Triple Crown champion American Pharoah, who closed his racing career with a brilliant victory in the 2015 Breeders’ Cup Classic (G1), has chances of siring a Breeders’ Cup winner in his first crop. His son Four Wheel Drive is the morning-line favorite for the Juvenile Turf Sprint (G2), where Another Miracle also competes, and his daughter Sweet Melania ranks as one of the top contenders in the Juvenile Fillies Turf (G1) later on “Future Stars Friday” at Santa Anita.

The success of American Pharoah offspring on turf has been a notable development of 2019. It wasn’t exactly a surprise, given the turf influences in his own pedigree. Indeed, his Hall of Fame trainer, Bob Baffert, believed that “Pharoah” would have excelled on grass himself. As a sire standing for the international powerhouse of Coolmore, he’s also had a number of turf-oriented mares visit his court, both in the Bluegrass at Ashford and especially in his sojourns in Australia during the Southern Hemisphere breeding season.

The five-furlong Juvenile Turf Sprint, slated to go off at 4:12 p.m. (EDT) Friday, could launch Pharoah as a Breeders’ Cup sire.

Four Wheel Drive, installed as the 3-1 favorite on the morning line, has captured both of his starts by a combined margin of more than six lengths. Making his career debut in the $100,000 Rosie’s S. at Colonial Downs, the Wesley Ward trainee rolled in a course-record 1:00.84 for 5 1/2 furlongs. Last time he dominated the Futurity (G3) at Belmont Park, a “Win and You’re In” for the Juvenile Turf Sprint.

Another Miracle was only fifth in the Futurity, but there was a reason for his uncharacteristic effort: trainer Gary Contessa told Daily Racing Form that the colt lost two of his shoes, and that affected his traction. Previously consistent, Another Miracle was second to future Saratoga Special (G2) winner Green Light Go in his debut on the dirt. He promptly won next out, wiring an off-the-turf maiden at Saratoga, and looked sharp taking the Skidmore on the Spa turf. Thus he’s better than his 15-1 odds in the Breeders’ Cup.

Both Pharoah colts must overcome a strong European contingent led by A’Ali, who landed the “Win and You’re In” Norfolk (G2) at Royal Ascot, and their top domestic opponent is the filly Kimari. A stablemate of Four Wheel Drive from the Ward barn, Kimari also raced at Royal Ascot, where she missed narrowly in the Queen Mary (G2). Ward has a total of four entered, with Cambria in the main body of the 12-horse field and Karak unlikely to draw in as the fourth on the also-eligible list.

In the 1 1/16-mile Juvenile Fillies Turf, Sweet Melania is the joint 5-1 second choice along with British shipper Daahyeh, and just behind Ireland’s 9-2 morning-line favorite Albigna.

Trained by Todd Pletcher, Sweet Melania switched to turf after placing third twice on dirt, and she’s looked like a different horse. She broke her maiden at Saratoga, got mugged late by Crystalle in the P.G. Johnson, and booked her Breeders’ Cup ticket with a 5 1/2-length romp in the Jessamine (G2) at Keeneland.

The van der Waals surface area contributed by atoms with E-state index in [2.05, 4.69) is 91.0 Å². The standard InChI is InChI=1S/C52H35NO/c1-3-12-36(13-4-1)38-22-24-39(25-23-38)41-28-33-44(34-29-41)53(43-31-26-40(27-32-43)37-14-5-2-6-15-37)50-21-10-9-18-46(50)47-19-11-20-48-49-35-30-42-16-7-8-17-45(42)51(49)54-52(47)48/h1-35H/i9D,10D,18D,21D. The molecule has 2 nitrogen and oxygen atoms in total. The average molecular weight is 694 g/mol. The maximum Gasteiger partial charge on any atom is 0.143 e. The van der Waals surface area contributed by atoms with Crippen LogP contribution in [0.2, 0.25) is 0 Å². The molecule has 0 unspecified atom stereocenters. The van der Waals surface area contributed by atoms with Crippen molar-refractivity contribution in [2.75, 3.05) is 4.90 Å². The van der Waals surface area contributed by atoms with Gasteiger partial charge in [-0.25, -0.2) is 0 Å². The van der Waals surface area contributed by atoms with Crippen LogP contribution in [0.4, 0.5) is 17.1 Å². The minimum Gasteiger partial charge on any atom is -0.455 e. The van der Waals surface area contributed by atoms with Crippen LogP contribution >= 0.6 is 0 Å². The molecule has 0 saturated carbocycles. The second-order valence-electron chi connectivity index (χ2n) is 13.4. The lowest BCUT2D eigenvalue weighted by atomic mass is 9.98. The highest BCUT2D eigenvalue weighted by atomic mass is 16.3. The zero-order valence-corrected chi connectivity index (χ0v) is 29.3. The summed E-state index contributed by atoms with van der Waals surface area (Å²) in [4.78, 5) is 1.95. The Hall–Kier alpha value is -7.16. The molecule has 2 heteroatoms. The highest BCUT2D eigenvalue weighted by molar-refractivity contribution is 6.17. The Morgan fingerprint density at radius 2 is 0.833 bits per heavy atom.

Her leading European rivals are also coming off “Win and You’re In” scores, Albigna in the Prix Marcel Boussac (G1) on Arc Day and Daayheh in the Rockfel (G2) at Newmarket. And Sweet Melania’s familiar foe from the Spa, Crystalle, is another major threat in the full field of 14.

With a 6:12 p.m. (EDT) post time, the Juvenile Fillies Turf is the penultimate Breeders’ Cup race on Future Stars Friday, followed by the Juvenile (G1). American Pharoah had a son pre-entered, American Theorem (whose second Breeders’ Cup preference was the Juvenile Turf [G1]), but he was subsequently ruled out. American Theorem finished a distant second to Baffert’s Eight Rings in the race named for his sire, the American Pharoah (G1).

American Pharoah himself had to be scratched as the hot favorite for the 2014 Breeders’ Cup Juvenile. At that time, it wasn’t clear if his foot problem would compromise his three-year-old campaign. But Pharoah was back in business at Oaklawn the next spring, setting him up for victories in the Kentucky Derby (G1), Preakness (G1) and Belmont (G1). The first horse since Affirmed (1978) to sweep the Triple Crown, Pharoah went out on a high in the Breeders’ Cup Classic to achieve a “Grand Slam.”

Should Four Wheel Drive, Another Miracle, or Sweet Melania prevail on “Future Stars Friday,” American Pharoah would join the club of Breeders’ Cup winners who sired a Breeders’ Cup winner. Other members of that club are A.P. Indy, Awesome Again, Capote, Cherokee Run, Chief’s Crown, Cozzene, Curlin, Ghostzapper, Gulch, High Chaparral, Macho Uno, Pleasantly Perfect, Royal Academy, Speightstown, Tapizar, Tiznow, Unbridled, Unbridled’s Song, Uncle Mo, War Chant, and Wild Again.

American Pharoah would qualify for a more exclusive level of membership by siring a two-year-old Breeders’ Cup winner in his first crop. His own male-line ancestor, great-grandsire Unbridled, was the first to do so through 1995 Juvenile star Unbridled’s Song. Tiznow accomplished that feat when daughter Folklore captured the 2005 Breeders’ Cup Juvenile Fillies (G1), and Uncle Mo followed suit courtesy of Nyquist in the 2015 Juvenile.

Also worth mentioning in this context, Unbridled’s Song got a Breeders’ Cup winner in his first crop, 2001 Distaff (G1) victress Unbridled Elaine, but she was three, and Pleasantly Perfect’s first-crop Filly & Mare Turf (G1) heroine of 2010, Shared Account, was four.

Ironically, Shared Account is the dam of Sharing, one of Sweet Melania’s rivals in the Juvenile Fillies Turf. Sharing is trying to become the first Breeders’ Cup winner produced by the marriage of Breeders’ Cup winners – her sire, Speightstown, scored in the 2004 Sprint (G1).